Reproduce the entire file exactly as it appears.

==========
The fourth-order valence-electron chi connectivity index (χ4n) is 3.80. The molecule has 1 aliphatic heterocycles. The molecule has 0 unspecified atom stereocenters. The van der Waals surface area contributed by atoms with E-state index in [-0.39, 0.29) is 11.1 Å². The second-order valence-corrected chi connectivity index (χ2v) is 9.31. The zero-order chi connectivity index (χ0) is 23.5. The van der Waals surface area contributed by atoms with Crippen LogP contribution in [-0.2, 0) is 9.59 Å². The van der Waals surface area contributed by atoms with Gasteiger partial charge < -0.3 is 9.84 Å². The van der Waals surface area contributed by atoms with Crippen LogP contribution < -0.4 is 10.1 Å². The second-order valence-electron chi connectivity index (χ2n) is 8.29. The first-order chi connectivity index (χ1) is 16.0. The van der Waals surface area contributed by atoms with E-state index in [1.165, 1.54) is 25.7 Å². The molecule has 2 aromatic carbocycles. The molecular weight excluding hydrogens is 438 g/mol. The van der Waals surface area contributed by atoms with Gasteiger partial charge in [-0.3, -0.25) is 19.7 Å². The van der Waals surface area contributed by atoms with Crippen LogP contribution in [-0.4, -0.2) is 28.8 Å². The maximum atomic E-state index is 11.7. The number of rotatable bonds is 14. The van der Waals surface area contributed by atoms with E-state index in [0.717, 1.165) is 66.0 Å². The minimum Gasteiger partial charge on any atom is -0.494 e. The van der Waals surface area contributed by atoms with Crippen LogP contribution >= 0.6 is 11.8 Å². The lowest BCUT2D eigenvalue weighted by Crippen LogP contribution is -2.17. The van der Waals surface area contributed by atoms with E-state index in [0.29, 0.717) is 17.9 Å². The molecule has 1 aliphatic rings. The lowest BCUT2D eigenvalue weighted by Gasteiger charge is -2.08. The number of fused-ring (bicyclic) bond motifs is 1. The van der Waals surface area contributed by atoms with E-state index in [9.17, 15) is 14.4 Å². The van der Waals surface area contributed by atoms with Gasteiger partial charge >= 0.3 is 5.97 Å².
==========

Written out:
The fourth-order valence-electron chi connectivity index (χ4n) is 3.80. The molecule has 1 aliphatic heterocycles. The molecule has 0 unspecified atom stereocenters. The van der Waals surface area contributed by atoms with E-state index in [-0.39, 0.29) is 11.1 Å². The second-order valence-corrected chi connectivity index (χ2v) is 9.31. The zero-order chi connectivity index (χ0) is 23.5. The van der Waals surface area contributed by atoms with Crippen LogP contribution in [-0.2, 0) is 9.59 Å². The van der Waals surface area contributed by atoms with Gasteiger partial charge < -0.3 is 9.84 Å². The van der Waals surface area contributed by atoms with Crippen LogP contribution < -0.4 is 10.1 Å². The second-order valence-electron chi connectivity index (χ2n) is 8.29. The first-order chi connectivity index (χ1) is 16.0. The van der Waals surface area contributed by atoms with E-state index in [1.165, 1.54) is 25.7 Å². The molecule has 2 aromatic carbocycles. The molecular weight excluding hydrogens is 438 g/mol. The van der Waals surface area contributed by atoms with Gasteiger partial charge in [-0.3, -0.25) is 19.7 Å². The van der Waals surface area contributed by atoms with Crippen LogP contribution in [-0.4, -0.2) is 28.8 Å². The maximum atomic E-state index is 11.7. The number of rotatable bonds is 14. The van der Waals surface area contributed by atoms with E-state index in [0.717, 1.165) is 66.0 Å². The minimum Gasteiger partial charge on any atom is -0.494 e. The van der Waals surface area contributed by atoms with Crippen LogP contribution >= 0.6 is 11.8 Å². The lowest BCUT2D eigenvalue weighted by Crippen LogP contribution is -2.17. The van der Waals surface area contributed by atoms with E-state index in [0.29, 0.717) is 17.9 Å². The molecule has 1 aliphatic rings. The lowest BCUT2D eigenvalue weighted by Gasteiger charge is -2.08. The number of fused-ring (bicyclic) bond motifs is 1. The van der Waals surface area contributed by atoms with E-state index in [9.17, 15) is 14.4 Å². The van der Waals surface area contributed by atoms with Gasteiger partial charge >= 0.3 is 5.97 Å².